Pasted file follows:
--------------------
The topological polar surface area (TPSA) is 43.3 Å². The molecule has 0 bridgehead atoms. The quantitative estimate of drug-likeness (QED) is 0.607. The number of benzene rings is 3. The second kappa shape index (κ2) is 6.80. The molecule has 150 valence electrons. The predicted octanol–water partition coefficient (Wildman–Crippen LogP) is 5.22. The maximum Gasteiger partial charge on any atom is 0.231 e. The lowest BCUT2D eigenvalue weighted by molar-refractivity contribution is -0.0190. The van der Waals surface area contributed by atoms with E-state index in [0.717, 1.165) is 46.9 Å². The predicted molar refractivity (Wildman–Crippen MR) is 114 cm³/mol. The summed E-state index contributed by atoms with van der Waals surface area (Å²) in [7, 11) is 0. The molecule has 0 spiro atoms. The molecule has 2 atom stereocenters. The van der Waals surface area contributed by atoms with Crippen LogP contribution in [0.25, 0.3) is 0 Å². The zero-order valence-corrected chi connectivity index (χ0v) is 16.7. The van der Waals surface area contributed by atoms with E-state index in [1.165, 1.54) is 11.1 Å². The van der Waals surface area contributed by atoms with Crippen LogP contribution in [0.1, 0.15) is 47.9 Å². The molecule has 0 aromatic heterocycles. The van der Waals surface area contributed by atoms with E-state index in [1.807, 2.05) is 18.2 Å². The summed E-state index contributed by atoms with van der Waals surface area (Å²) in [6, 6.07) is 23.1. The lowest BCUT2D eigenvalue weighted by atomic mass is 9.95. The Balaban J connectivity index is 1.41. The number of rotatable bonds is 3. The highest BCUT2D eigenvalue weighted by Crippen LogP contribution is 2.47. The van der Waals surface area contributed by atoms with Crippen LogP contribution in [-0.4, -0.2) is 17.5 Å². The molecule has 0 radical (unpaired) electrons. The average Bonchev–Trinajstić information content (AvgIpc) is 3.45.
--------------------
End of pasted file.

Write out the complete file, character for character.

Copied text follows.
The topological polar surface area (TPSA) is 43.3 Å². The molecule has 0 bridgehead atoms. The quantitative estimate of drug-likeness (QED) is 0.607. The number of benzene rings is 3. The second kappa shape index (κ2) is 6.80. The molecule has 150 valence electrons. The predicted octanol–water partition coefficient (Wildman–Crippen LogP) is 5.22. The maximum Gasteiger partial charge on any atom is 0.231 e. The lowest BCUT2D eigenvalue weighted by molar-refractivity contribution is -0.0190. The van der Waals surface area contributed by atoms with E-state index in [0.717, 1.165) is 46.9 Å². The predicted molar refractivity (Wildman–Crippen MR) is 114 cm³/mol. The summed E-state index contributed by atoms with van der Waals surface area (Å²) in [7, 11) is 0. The molecule has 0 spiro atoms. The molecule has 2 atom stereocenters. The van der Waals surface area contributed by atoms with Crippen LogP contribution in [0.25, 0.3) is 0 Å². The zero-order valence-corrected chi connectivity index (χ0v) is 16.7. The van der Waals surface area contributed by atoms with E-state index in [1.165, 1.54) is 11.1 Å². The van der Waals surface area contributed by atoms with Crippen LogP contribution in [0.1, 0.15) is 47.9 Å². The molecule has 0 aromatic heterocycles. The van der Waals surface area contributed by atoms with E-state index in [1.807, 2.05) is 18.2 Å². The summed E-state index contributed by atoms with van der Waals surface area (Å²) in [6, 6.07) is 23.1. The lowest BCUT2D eigenvalue weighted by atomic mass is 9.95. The Balaban J connectivity index is 1.41. The number of rotatable bonds is 3. The highest BCUT2D eigenvalue weighted by Crippen LogP contribution is 2.47. The van der Waals surface area contributed by atoms with Crippen LogP contribution in [-0.4, -0.2) is 17.5 Å². The molecule has 0 radical (unpaired) electrons. The average Bonchev–Trinajstić information content (AvgIpc) is 3.45.